In a little over 4 weeks I’ll be starting an exciting new chapter in my life. I’ll be moving to Singapore, staying in an area called Sengkang, to be with my girlfriend Brin.
And strangely, I’m not feeling nervous about it. Perhaps I will nearer the time. But I’ve had a lot of time to think about it; pretty much since I met Brin back in January (generally a good idea if you’re getting into a long-distance relationship), so I’m mainly just excited that the day is finally (almost) here!
For the past few weeks I’ve been going through the process of… moving out. Except it’s more than that, because I’m not //just// moving out. I’m leaving my job, saying goodbye to friends and family (don’t worry, I’ll be back) and I don’t have a new home to move into. So I’ve been throwing a lot more stuff out than I normally would moving house, and I’ll be giving a lot away too. I don’t plan to take any more than the essentials to Singapore – clothes, toiletries, phone, iPad, Kindle. Pretty much what I’d normally take on holiday. I’m leaving nearly all my material possessions behind.
I like change. I welcome new challenges and opportunities. But the cost of change, inevitably, is leaving things behind. I imagine that’s fine with most people who move abroad. Maybe they can’t stand the weather here. Maybe they hate their job, or are just fed up, whatever. This doesn’t really apply to me. I think the UK’s pretty amazing, I enjoy my job and have some of the best friends and family around. I have pretty much everything I want here… except Brin. And that is why I’m moving.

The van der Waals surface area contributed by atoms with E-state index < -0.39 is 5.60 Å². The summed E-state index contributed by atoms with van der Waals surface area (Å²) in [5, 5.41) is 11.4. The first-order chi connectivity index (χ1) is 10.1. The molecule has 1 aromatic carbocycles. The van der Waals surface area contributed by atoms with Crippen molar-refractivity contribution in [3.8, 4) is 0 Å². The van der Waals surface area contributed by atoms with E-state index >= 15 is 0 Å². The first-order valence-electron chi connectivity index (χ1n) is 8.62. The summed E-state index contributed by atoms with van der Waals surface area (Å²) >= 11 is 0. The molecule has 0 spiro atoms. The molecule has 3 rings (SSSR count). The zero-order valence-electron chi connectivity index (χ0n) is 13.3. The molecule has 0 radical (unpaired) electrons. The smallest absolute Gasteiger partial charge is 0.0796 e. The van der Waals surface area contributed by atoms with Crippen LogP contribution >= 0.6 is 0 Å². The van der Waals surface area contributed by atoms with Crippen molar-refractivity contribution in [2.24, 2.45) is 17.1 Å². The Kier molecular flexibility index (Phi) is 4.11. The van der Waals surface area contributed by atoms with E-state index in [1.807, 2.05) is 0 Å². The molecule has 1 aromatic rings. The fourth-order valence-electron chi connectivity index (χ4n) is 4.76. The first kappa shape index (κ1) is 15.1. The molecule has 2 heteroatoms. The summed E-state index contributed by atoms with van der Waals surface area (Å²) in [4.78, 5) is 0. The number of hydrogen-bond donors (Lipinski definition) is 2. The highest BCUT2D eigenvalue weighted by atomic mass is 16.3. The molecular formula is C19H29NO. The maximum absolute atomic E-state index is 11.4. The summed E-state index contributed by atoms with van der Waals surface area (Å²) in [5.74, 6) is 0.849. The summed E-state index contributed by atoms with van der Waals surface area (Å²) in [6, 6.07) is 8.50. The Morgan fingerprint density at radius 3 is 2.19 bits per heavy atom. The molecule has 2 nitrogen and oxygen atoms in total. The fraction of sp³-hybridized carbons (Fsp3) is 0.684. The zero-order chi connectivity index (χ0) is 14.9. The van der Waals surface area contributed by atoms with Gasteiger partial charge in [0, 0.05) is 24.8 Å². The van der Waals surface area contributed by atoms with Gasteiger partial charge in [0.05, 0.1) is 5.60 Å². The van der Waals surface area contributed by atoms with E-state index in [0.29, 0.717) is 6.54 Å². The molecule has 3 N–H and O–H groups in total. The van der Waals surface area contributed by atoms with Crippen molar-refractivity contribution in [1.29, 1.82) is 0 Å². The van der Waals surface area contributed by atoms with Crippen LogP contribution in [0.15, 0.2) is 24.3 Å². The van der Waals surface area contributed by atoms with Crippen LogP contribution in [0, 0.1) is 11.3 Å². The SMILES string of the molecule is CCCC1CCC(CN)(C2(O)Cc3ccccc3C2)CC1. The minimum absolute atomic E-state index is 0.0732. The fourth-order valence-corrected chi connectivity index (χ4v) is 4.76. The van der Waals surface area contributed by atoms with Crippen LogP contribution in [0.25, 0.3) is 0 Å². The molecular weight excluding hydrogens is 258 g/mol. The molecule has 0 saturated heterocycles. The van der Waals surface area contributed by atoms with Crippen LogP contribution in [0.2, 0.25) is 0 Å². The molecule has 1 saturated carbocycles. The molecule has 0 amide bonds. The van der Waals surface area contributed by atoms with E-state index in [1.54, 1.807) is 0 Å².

But saying that, I don’t feel like I’m ‘leaving everything behind.’ I’m leaving some things behind, sure, like my TV and my CD collection, but not the things that matter. I’ve been 11,000km away from Brin for most of the year and it hardly feels like we’ve been apart. Yes, it’s half way around the world, but there’s Skype (well, Google Hangouts), email, post and phones. And I hope that some of my friends will visit too.
I feel a bit uncomfortable leaving my job. It’s reassuring, knowing you have money coming in each month. When things go wrong, you’ve still got your job, so must be doing //something// right. Similarly, my flat. It’s pretty nice, and coming home to it gives me a sense of having done pretty well so far. I think I’ve been lucky, but at the same time I think I’ve worked hard too. Yet I don’t regret having to give them up, at all.
It’s //exciting//. Liberating and challenging. I absolutely can’t wait to find out what it feels like to be without these things, that I’ve depended on and taken for granted for as long as I can remember. It’ll probably be the most difficult thing I’ve done. But going out of your comfort zone is sometimes the best way to learn; letting go of some things to try new ones. I want to see if I can be make it work in Singapore.
And there’s a lot more I’m looking forward to about moving too. It’s an amazing country. Super-modern and efficient, a stunningly beautiful skyline, ubiquitous (and delicious) food stalls, a near-perfect transport system, a wealth of culture, and even giant alien trees. It’s the best country I’ve been to, and I look forward to getting to know it better.
It’ll be an adventure, that’s for sure. A challenge too, but I’m quietly confident about everything working out. I’ve got accommodation sorted and enough money saved up to stay there a while. I don’t think it’ll be a problem adapting to life there. But more importantly, I won’t be alone. I’ll be with Brin.
Bring on September.